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Morton's patent pocket watch.....Chronometer 614

PJQL

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Jun 13, 2011
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Hi all,

I am currently looking at (and cleaning the case of..) a fusee movement signed Morton's Patent...

numbered 614. The dial is signed Chronometer 614...retailed by Windle of Stockton (Teesside).

Having read a previous thread by John (Matthews), and a touch of research re Morton, I am not entirely sure

if all his movements were as described...ie, did they ALL feature the particular escapement set up

as shown in the illustrations on John's thread, and for which DSC_0072.JPG Morton was known?

The main reason for asking is that mine looks very similar to just a standard table roller set up....

BUT that's just by observation via a loupe. I am extremely reticent to remove the balance and hairspring

assembly, so I can not show any pertinent photographs :-(

The case is hallmarked London 1857 and looks like it belongs.

Any advice would be helpful!

Piers DSC_0075.JPG DSC_0080.JPG DSC_0081.JPG
 

Omexa

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Feb 28, 2010
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Hi piers, I think I have a couple of "Morton Patent:" movements somewhere; I will see if I can find them. Regards Ray
 

PJQL

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See Cutmore's book, The Pocket Watch Handbook, page 156.Jerry Freedman
Thank you Jerry......where would I find that? Is it an available resource here?

Piers

Hi piers, I think I have a couple of "Morton Patent:" movements somewhere; I will see if I can find them. Regards Ray
Cheers Ray...that's appreciated.

Piers
 

gmorse

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Hi Piers,

If the escape wheel has teeth like a chronometer type, (which you should be able to see without dismantling anything), then it is a Morton's Patent. This escapement went through various developments, variously known as 'Morton's Patent', 'Morton's Patent Improved', 'London Patent Chronometer' and finally 'Patent Union Chronometer'. These were all numbered in a single sequence, with the last known being in the 3000s, so 614 is quite early.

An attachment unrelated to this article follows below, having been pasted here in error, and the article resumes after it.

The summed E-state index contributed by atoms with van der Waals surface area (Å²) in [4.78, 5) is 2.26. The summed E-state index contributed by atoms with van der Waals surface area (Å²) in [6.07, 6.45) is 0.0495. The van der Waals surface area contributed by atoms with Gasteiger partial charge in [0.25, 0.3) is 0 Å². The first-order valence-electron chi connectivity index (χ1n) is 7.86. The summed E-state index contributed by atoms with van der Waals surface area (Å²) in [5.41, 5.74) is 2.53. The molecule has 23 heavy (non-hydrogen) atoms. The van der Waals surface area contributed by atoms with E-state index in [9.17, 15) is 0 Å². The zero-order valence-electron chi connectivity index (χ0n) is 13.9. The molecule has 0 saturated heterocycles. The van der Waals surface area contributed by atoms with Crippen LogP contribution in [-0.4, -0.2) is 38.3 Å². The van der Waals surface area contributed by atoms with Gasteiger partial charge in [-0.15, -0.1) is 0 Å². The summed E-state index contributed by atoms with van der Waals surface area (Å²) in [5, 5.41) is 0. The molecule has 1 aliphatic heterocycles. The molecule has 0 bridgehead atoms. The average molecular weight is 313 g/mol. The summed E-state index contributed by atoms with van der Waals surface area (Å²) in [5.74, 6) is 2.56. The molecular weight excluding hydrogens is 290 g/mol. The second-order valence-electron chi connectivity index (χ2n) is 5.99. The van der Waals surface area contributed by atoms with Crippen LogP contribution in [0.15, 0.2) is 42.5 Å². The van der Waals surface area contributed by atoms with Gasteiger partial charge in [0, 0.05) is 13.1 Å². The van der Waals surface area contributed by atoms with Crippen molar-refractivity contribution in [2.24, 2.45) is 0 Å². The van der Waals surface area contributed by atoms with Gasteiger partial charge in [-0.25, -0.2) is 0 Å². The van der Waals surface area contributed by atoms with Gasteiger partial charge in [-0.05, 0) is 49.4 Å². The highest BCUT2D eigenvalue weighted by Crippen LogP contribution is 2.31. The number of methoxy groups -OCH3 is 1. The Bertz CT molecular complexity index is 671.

Max Cutmore's book is still in print but decent used copies will only cost you a few quid.

Regards,

Graham
 
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John Matthews

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Sep 22, 2015
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Hi Piers - good purchase ...

Given the serial number of your watch and the engraved 'Mortons Patent' I would expect it to be similar to the serial number 456 in the thread you refer to -

https://mb.nawcc.org/threads/early-example-of-mortons-lever-chronometer.143332/

I attach a better picture of the #456 balance now with the unlocking jewel in place. I posted a copy of the corresponding patent is post #21 of the original thread (figs 4 & 5). I think yours is more likely to be as the photograph I attach here than the later type such as the London Patent Chronometer balance I appended beneath the patent.

David Penney's description of serial #515 might help

"Morton's Patent detached escapement, with Massey type-3 roller used for unlocking and safety, mounted next to a steel impulse roller with radial jewel - see pic - the escape wheel with chronometer style teeth, as shown in the Patent."

John

20170914 017.jpg
 
Last edited:

PJQL

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Jun 13, 2011
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Graham/John/Allan,

Thanks a lot for your assistance and input!

Here are some pictures of the balance assembly....looks standard to me...apart from the apparent split/cut in the top.

Is the escape wheel standard too?

Interestingly, the serial number 614 is scratched in to the underside of the balance cock too.



Piers

DSC_0136.JPG DSC_0138.JPG DSC_0142.JPG DSC_0143.JPG DSC_0139.JPG
 

John Matthews

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Sep 22, 2015
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Hi Piers,

Sad. It looks to me as if it has been converted to a single roller. The balance has the two holes in the crossings similar to my later London Patent chronometer, which is not that common. I am not sure, but the balance may have been completely replaced and so I suspect has the lever. Graham will be the best judge.

John
 

gmorse

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Hi Piers & John,

I am not sure, but the balance may have been completely replaced and so I suspect has the lever. Graham will be the best judge.
If it started life as a Morton it certainly isn't now; it's a perfectly standard English lever. If it was converted, the lever as well as the roller would have to had to be changed, because the roller would have had a radial impulse jewel and the unlocking jewel at a much smaller radius. The lever fork would not have had horns.

Regards,

Graham
 

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